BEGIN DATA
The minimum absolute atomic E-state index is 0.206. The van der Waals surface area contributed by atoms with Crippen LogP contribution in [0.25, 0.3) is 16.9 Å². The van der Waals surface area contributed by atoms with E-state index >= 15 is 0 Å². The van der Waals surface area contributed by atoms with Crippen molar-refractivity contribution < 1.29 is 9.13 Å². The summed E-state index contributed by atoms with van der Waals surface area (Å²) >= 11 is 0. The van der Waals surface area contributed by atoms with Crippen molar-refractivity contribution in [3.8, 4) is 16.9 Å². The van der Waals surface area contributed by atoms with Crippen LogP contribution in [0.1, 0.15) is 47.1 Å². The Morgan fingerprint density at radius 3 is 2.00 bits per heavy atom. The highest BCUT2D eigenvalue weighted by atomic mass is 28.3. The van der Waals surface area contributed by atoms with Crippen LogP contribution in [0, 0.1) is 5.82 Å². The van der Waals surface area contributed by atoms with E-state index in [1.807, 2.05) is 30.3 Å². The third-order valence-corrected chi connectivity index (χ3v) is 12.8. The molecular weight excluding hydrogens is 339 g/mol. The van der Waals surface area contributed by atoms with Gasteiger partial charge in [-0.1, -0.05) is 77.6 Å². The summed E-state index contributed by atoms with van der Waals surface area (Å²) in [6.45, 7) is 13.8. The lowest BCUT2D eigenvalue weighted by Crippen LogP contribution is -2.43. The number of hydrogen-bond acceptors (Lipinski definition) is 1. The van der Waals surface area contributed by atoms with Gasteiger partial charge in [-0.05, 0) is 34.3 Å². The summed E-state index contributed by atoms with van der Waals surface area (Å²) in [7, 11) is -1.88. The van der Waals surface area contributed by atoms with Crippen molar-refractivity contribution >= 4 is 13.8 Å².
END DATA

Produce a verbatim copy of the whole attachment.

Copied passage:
The minimum absolute atomic E-state index is 0.206. The van der Waals surface area contributed by atoms with Crippen LogP contribution in [0.25, 0.3) is 16.9 Å². The van der Waals surface area contributed by atoms with E-state index >= 15 is 0 Å². The van der Waals surface area contributed by atoms with Crippen molar-refractivity contribution < 1.29 is 9.13 Å². The summed E-state index contributed by atoms with van der Waals surface area (Å²) >= 11 is 0. The van der Waals surface area contributed by atoms with Crippen molar-refractivity contribution in [3.8, 4) is 16.9 Å². The van der Waals surface area contributed by atoms with Crippen LogP contribution in [0.1, 0.15) is 47.1 Å². The Morgan fingerprint density at radius 3 is 2.00 bits per heavy atom. The highest BCUT2D eigenvalue weighted by atomic mass is 28.3. The van der Waals surface area contributed by atoms with Crippen LogP contribution in [0, 0.1) is 5.82 Å². The van der Waals surface area contributed by atoms with E-state index in [1.807, 2.05) is 30.3 Å². The third-order valence-corrected chi connectivity index (χ3v) is 12.8. The molecular weight excluding hydrogens is 339 g/mol. The van der Waals surface area contributed by atoms with Gasteiger partial charge in [-0.1, -0.05) is 77.6 Å². The summed E-state index contributed by atoms with van der Waals surface area (Å²) in [6.45, 7) is 13.8. The lowest BCUT2D eigenvalue weighted by Crippen LogP contribution is -2.43. The number of hydrogen-bond acceptors (Lipinski definition) is 1. The van der Waals surface area contributed by atoms with Gasteiger partial charge in [-0.05, 0) is 34.3 Å². The summed E-state index contributed by atoms with van der Waals surface area (Å²) in [7, 11) is -1.88. The van der Waals surface area contributed by atoms with Crippen molar-refractivity contribution >= 4 is 13.8 Å².